Speed. Movement of the hoseline through the premises or a space: Each member of the stretch knows the value of individual assignments on the stretch. The firefighter with the nozzle, the head, is useless without the backs, knees, strength, cooperation, spirit, and additional qualities of the backup team.

Efficiency. Get to the seat of the fire as quickly as possible with the “stuff.” Advance, advance, advance almost always, AND be able to hold when you have to. Create most offensive extinguishment operations in the least punishing and yet improving atmosphere. (Wrestle with this one at company drill!)

Think! Outguess the fire location and the structure layout. Always know where the fire you have to handle IS, where it IS GOING, and where it IS NOT!

Professionalism. Ensure that the hose stretch is complete, sufficient, and probably effective. Ensure that the layout of hose is best for horizontal entry and operations at the level your fire assignment is in the structure. Know the nozzle operation and the position it is in before water is started (should have been at roll call). Be quiet! Smooth and quiet! “More hose! More line!” is the hallway noise of poor operations. A great team can anticipate the needs of the unit by feel and all the other senses of the backup team.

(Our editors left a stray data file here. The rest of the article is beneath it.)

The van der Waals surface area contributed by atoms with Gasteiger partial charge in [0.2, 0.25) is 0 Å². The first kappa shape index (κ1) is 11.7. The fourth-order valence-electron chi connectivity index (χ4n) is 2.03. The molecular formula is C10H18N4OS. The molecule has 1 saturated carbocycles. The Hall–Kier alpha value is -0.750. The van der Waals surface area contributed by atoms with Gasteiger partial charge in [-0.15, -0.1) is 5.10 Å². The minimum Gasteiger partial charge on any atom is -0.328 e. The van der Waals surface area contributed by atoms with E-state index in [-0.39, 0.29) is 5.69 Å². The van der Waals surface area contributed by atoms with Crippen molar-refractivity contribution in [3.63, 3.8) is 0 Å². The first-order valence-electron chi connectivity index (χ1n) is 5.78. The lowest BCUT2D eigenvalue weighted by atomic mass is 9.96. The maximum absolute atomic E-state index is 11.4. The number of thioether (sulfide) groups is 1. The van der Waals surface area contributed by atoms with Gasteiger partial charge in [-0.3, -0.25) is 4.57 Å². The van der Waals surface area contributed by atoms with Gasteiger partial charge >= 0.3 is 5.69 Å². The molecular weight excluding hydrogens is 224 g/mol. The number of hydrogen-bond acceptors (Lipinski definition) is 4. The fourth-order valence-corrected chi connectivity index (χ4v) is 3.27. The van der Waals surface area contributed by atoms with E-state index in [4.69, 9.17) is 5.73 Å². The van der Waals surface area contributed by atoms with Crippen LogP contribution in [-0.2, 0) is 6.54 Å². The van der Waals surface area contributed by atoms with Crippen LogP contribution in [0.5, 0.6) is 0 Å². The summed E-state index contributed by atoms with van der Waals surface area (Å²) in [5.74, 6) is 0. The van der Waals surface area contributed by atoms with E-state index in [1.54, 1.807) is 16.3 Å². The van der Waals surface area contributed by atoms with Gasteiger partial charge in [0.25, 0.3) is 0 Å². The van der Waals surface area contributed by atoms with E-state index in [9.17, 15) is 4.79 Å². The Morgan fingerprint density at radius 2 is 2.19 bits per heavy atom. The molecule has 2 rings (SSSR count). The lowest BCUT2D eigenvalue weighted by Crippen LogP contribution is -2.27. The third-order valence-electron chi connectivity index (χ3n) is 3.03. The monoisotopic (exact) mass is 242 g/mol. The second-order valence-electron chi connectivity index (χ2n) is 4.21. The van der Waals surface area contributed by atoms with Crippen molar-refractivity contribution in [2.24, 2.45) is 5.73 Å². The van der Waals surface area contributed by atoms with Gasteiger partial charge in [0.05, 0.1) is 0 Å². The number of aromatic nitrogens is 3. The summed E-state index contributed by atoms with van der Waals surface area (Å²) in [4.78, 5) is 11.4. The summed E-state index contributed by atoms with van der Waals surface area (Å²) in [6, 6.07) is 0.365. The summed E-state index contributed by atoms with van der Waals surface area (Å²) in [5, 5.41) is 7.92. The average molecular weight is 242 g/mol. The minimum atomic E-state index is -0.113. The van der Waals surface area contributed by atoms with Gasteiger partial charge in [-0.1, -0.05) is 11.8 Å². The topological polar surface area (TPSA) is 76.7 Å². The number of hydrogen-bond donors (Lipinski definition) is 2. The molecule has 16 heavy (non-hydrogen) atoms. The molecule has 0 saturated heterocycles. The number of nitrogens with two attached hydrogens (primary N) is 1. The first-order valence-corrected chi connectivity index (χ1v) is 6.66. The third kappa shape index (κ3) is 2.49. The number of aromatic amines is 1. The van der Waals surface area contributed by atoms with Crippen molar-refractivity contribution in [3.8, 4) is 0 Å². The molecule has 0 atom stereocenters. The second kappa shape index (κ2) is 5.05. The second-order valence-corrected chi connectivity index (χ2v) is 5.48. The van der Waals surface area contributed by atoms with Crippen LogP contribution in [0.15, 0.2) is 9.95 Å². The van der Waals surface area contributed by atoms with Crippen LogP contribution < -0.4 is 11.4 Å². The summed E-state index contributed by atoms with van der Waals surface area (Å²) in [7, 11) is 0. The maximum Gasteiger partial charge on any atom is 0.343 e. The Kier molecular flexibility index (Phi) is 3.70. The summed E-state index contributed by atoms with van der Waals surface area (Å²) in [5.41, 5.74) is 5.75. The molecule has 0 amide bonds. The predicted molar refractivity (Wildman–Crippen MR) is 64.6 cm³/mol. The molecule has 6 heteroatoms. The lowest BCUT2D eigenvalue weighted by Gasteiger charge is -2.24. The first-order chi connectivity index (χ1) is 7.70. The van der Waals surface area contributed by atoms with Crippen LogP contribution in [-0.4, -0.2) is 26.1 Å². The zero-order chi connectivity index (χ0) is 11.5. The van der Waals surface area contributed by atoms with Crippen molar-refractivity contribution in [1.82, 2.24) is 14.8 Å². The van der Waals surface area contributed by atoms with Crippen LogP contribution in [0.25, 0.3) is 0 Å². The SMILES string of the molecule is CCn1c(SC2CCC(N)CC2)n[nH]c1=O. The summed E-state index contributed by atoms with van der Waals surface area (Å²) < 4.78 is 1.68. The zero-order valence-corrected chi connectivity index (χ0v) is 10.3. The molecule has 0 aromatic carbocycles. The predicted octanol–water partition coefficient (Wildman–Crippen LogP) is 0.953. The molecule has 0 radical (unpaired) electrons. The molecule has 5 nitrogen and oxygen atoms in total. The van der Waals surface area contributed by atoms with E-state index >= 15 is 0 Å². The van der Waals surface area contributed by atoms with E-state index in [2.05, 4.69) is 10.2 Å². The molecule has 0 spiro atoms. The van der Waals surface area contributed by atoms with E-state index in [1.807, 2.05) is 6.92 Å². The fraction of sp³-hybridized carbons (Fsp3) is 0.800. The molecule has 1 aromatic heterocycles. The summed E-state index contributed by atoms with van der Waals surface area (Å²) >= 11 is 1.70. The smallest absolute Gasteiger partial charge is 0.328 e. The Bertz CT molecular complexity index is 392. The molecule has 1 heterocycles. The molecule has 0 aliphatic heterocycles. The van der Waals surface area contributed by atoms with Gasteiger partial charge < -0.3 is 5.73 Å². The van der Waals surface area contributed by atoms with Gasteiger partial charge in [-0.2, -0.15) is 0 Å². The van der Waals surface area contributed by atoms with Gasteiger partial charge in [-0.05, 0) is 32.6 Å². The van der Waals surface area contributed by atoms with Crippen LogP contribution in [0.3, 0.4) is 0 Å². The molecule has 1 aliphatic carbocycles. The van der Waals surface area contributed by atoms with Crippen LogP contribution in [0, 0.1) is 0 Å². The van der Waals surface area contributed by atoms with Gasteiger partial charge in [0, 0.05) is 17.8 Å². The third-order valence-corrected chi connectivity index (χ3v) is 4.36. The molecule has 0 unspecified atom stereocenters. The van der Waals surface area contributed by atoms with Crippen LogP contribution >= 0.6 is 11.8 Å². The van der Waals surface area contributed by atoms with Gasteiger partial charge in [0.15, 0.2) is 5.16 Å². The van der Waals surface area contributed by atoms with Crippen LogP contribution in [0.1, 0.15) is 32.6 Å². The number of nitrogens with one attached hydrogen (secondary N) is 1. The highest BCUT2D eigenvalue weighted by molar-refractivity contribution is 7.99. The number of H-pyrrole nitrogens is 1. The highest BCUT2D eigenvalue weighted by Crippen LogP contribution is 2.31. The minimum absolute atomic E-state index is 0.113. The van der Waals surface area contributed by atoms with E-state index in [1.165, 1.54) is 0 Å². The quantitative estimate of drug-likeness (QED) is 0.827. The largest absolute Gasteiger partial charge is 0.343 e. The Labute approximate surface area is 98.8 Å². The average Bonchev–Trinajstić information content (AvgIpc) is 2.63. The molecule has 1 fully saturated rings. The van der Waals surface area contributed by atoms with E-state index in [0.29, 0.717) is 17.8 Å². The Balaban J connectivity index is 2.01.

Imagination. Outguess the problems you will encounter, and know how to overcome them. Guess what the stair assembly will look like. Where is the fire? Where are the people-yours and theirs? Where is the fire likely to go?

Decision making. Decide at the base of the stair or front door if you will wait for more hose or if you have enough-scissor stair, return stair, shaft-wrap stair, and wellhole stair assemblies all need different amounts of hose to get to the same relative location.

• Decide where and what to “hit” first.

• After bleeding the line, decide in advance when to open the nozzle.

• Know if the dwelling you are in goes consistently in ONE direction: left-left-left, right-right-right, or straight down the hall in front of you.

Order. For the nozzle “team,” it is the result of a smooth, efficient, professional, and quiet operation.

TOM BRENNAN has more than 35 years of fire service experience. His career spans more than 20 years with the Fire Department of New York as well as four years as chief of the Waterbury (CT) Fire Department. He was the editor of Fire Engineering for eight years and currently is a technical editor. He is co-editor of The Fire Chief’s Handbook, Fifth Edition (Fire Engineering Books, 1995). He was the recipient of the 1998 Fire Engineering Lifetime Achievement Award. Brennan is featured in the video Brennan and Bruno Un-plugged (Fire Engineering/FDIC, 1999). He is a regular contributor to Firenuggets.com.